Supreme Court, Appellate Division, Second Department, New York.
In the Matter of KLEET LUMBER, CO., INC., appellant;DMC Management, Inc., et al., respondents.
Oct. 12, 1993.
Purported lienor filed application to amend, nunc pro tunc, a notice of lien. The Supreme Court, Suffolk County, Dunn, J., dismissed application and canceled and discharged lien. Purported lienor appealed. The Supreme Court, Appellate Division, held that application was properly denied and notice of lien was properly canceled and discharged, since notice of lien totally misidentified true owner of subject property.
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Application to amend, nunc pro tunc, a notice of mechanic's lien, was properly denied, and notice of lien was properly canceled and discharged, where notice of lien totally misidentified true owner of property subject to lien and did not merely misdescribe or fail to state true owner; lien was jurisdictionally defective and void, and contrary result was not required merely because misidentification of true owner of property was result of inadvertent failure to make thorough search of county clerk's records. McKinney's Lien Law § § 9, subds. 2, 7, 12-a, 23. **663 N. Richard Wool, Plainview, for appellant.
Kirschenbaum & Kirschenbaum, P.C., Garden City (Kenneth Kirschenbaum, on the brief), for respondents.
Before BRACKEN, J.P., and BALLETTA, EIBER and COPERTINO, JJ.
MEMORANDUM BY THE COURT.
*576 In a proceeding for leave to amend, nunc pro tunc, a notice of lien filed against real property pursuant to Lien Law § 12-a, the appeal is from a judgment of the Supreme Court, Suffolk County (Dunn, J.), entered May 14, 1991, which dismissed the application and canceled and discharged the notice of lien, and a memorandum decision of the same court, dated April 17, 1991, upon which the judgment was based.
ORDERED that the appeal from the decision is dismissed, as no appeal lies from a decision, and the judgment is affirmed, with one bill of costs.
On September 5, 1990, the appellant filed a notice of mechanic's lien in the Suffolk County Clerk's office naming DMC Management, Inc., and Chalk & Cue Billiard Club, Inc., as the owners of the subject premises. Subsequently, the appellant discovered that the subject premises had actually been owned by a Diana Bowden on the date the notice of lien had been filed. Apparently, DMC Management, Inc., had conveyed the parcel to Chalk & Cue Club, Inc., by a deed dated and recorded on August 22, 1990, and Chalk & Cue Club, Inc., had, in turn, conveyed it to Bowden by deed dated and recorded on August 23, 1990. **664 Bowden herself subsequently transferred the property to Woodmist Estates, Inc., on September 14, 1990, which conveyed it to Joseph Peter Violi and Karen Violi who executed a mortgage in favor of the respondent Citibank. Both of these transactions were recorded on September 19, 1990. The appellant thereafter commenced this proceeding for leave to amend its notice of lien, nunc pro tunc, to name Diana Bowden as the owner of the property as of September 5, 1990. The Supreme Court denied the application, and this appeal ensued.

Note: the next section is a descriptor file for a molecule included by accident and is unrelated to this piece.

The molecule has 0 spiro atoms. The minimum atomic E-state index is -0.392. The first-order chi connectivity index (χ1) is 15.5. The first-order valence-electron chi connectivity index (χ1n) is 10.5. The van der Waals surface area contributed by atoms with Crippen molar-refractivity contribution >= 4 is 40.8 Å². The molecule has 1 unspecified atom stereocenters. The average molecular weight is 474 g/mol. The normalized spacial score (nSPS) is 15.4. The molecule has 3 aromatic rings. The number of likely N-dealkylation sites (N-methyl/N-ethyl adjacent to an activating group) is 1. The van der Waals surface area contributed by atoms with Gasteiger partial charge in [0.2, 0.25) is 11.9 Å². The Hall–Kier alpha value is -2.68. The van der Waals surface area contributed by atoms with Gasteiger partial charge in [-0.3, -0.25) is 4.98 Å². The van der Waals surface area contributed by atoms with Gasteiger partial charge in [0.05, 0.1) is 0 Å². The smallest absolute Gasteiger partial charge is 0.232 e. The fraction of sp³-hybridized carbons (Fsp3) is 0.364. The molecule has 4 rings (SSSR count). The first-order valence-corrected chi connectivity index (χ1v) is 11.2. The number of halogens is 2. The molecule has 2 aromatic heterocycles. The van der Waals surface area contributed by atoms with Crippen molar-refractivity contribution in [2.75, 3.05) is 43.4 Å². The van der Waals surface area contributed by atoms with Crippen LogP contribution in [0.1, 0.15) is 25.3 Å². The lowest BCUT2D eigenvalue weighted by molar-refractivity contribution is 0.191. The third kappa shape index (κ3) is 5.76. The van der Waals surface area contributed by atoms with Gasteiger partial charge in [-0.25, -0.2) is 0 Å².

Contrary to the appellant's arguments, the Supreme Court properly dismissed the application and discharged the notice of lien. Pursuant to Lien Law § 9(2), a notice of lien must set forth "the name of the owner of the real property against whose interest therein a lien is claimed". However, under *577 Lien Law § 9(7), the "failure to state the name of the true owner or contractor, or a misdescription of the true owner, shall not affect the validity of the lien". Although Lien Law § 23 provides that the provisions of the Lien Law are to be liberally construed, it has been held that the above provisions (including Lien Law § 12-a pertaining to amendments of a notice of lien) "may not be extended to cases not clearly within its general scope and purview" (see, DiPaolo v. H.M.B. Enters., 95 A.D.2d 794, 795, 463 N.Y.S.2d 511). In the instant case, the notice of lien did not misdescribe the true owner of the real property or fail to state the true owner. It totally misidentified the true owner (as of the date it was filed) and was, therefore, jurisdictionally defective and void (see, Matter of Tri Quality Mech. Corp. v. Chappastream Corp., 138 A.D.2d 610, 526 N.Y.S.2d 194). "A misidentification of the true owner is a jurisdictional defect which cannot be cured by an amendment nunc pro tunc" (see, Matter of Tri Quality Mech. Corp. v. Chappastream Corp., supra, at 611, 526 N.Y.S.2d 194, see also, Tech Heating & Mech. v. First Downstream Serv. Corp., 126 Misc.2d 85, 481 N.Y.S.2d 201). Moreover, since the notice of lien was jurisdictionally defective, the court properly discharged it from the record (see, Contelmo's Sand & Gravel v. J & J Milano, 96 A.D.2d 1090, 467 N.Y.S.2d 55). A contrary result is not required merely because the misidentification of the true owner of the property was the result of an inadvertent failure to make a thorough search of the County Clerk's records.
In light of the above disposition, we need not reach the parties' remaining contentions.
602 N.Y.S.2d 663, 197 A.D.2d 576
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